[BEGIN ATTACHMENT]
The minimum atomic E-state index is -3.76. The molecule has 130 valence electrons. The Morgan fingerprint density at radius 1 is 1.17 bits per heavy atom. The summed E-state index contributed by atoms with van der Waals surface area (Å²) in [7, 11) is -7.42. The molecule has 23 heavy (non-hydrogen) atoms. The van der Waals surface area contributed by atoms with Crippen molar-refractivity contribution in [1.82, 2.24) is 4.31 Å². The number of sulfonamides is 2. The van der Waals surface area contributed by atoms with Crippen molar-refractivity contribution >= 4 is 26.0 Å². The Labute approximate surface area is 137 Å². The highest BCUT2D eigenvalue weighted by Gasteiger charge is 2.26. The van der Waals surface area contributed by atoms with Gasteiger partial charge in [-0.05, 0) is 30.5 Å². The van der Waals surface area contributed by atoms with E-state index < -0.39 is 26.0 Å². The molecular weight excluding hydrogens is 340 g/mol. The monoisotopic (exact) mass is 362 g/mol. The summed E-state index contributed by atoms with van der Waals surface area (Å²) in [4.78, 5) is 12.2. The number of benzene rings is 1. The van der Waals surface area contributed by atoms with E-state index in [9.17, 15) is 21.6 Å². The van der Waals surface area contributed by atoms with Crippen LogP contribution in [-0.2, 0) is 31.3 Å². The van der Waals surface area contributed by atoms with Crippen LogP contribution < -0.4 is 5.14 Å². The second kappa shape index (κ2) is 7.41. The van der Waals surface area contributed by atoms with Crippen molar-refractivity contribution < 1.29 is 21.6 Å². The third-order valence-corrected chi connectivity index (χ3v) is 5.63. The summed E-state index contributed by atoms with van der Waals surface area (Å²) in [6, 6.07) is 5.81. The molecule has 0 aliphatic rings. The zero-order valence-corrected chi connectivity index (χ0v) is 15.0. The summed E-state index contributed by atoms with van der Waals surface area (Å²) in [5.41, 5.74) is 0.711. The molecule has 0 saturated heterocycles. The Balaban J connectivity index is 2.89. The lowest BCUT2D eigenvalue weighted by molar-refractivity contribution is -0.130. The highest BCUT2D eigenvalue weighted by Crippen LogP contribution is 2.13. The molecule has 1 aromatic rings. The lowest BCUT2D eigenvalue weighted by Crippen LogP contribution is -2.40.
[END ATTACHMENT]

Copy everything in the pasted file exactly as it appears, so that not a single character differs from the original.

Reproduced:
The minimum atomic E-state index is -3.76. The molecule has 130 valence electrons. The Morgan fingerprint density at radius 1 is 1.17 bits per heavy atom. The summed E-state index contributed by atoms with van der Waals surface area (Å²) in [7, 11) is -7.42. The molecule has 23 heavy (non-hydrogen) atoms. The van der Waals surface area contributed by atoms with Crippen molar-refractivity contribution in [1.82, 2.24) is 4.31 Å². The number of sulfonamides is 2. The van der Waals surface area contributed by atoms with Crippen molar-refractivity contribution >= 4 is 26.0 Å². The Labute approximate surface area is 137 Å². The highest BCUT2D eigenvalue weighted by Gasteiger charge is 2.26. The van der Waals surface area contributed by atoms with Gasteiger partial charge in [-0.05, 0) is 30.5 Å². The van der Waals surface area contributed by atoms with E-state index < -0.39 is 26.0 Å². The molecular weight excluding hydrogens is 340 g/mol. The monoisotopic (exact) mass is 362 g/mol. The summed E-state index contributed by atoms with van der Waals surface area (Å²) in [4.78, 5) is 12.2. The number of benzene rings is 1. The van der Waals surface area contributed by atoms with E-state index in [9.17, 15) is 21.6 Å². The van der Waals surface area contributed by atoms with Crippen LogP contribution in [-0.2, 0) is 31.3 Å². The van der Waals surface area contributed by atoms with Crippen LogP contribution < -0.4 is 5.14 Å². The second kappa shape index (κ2) is 7.41. The van der Waals surface area contributed by atoms with Crippen molar-refractivity contribution < 1.29 is 21.6 Å². The third-order valence-corrected chi connectivity index (χ3v) is 5.63. The summed E-state index contributed by atoms with van der Waals surface area (Å²) in [6, 6.07) is 5.81. The molecule has 0 aliphatic rings. The zero-order valence-corrected chi connectivity index (χ0v) is 15.0. The summed E-state index contributed by atoms with van der Waals surface area (Å²) in [5.41, 5.74) is 0.711. The molecule has 0 saturated heterocycles. The Balaban J connectivity index is 2.89. The lowest BCUT2D eigenvalue weighted by molar-refractivity contribution is -0.130. The highest BCUT2D eigenvalue weighted by Crippen LogP contribution is 2.13. The molecule has 1 aromatic rings. The lowest BCUT2D eigenvalue weighted by Crippen LogP contribution is -2.40.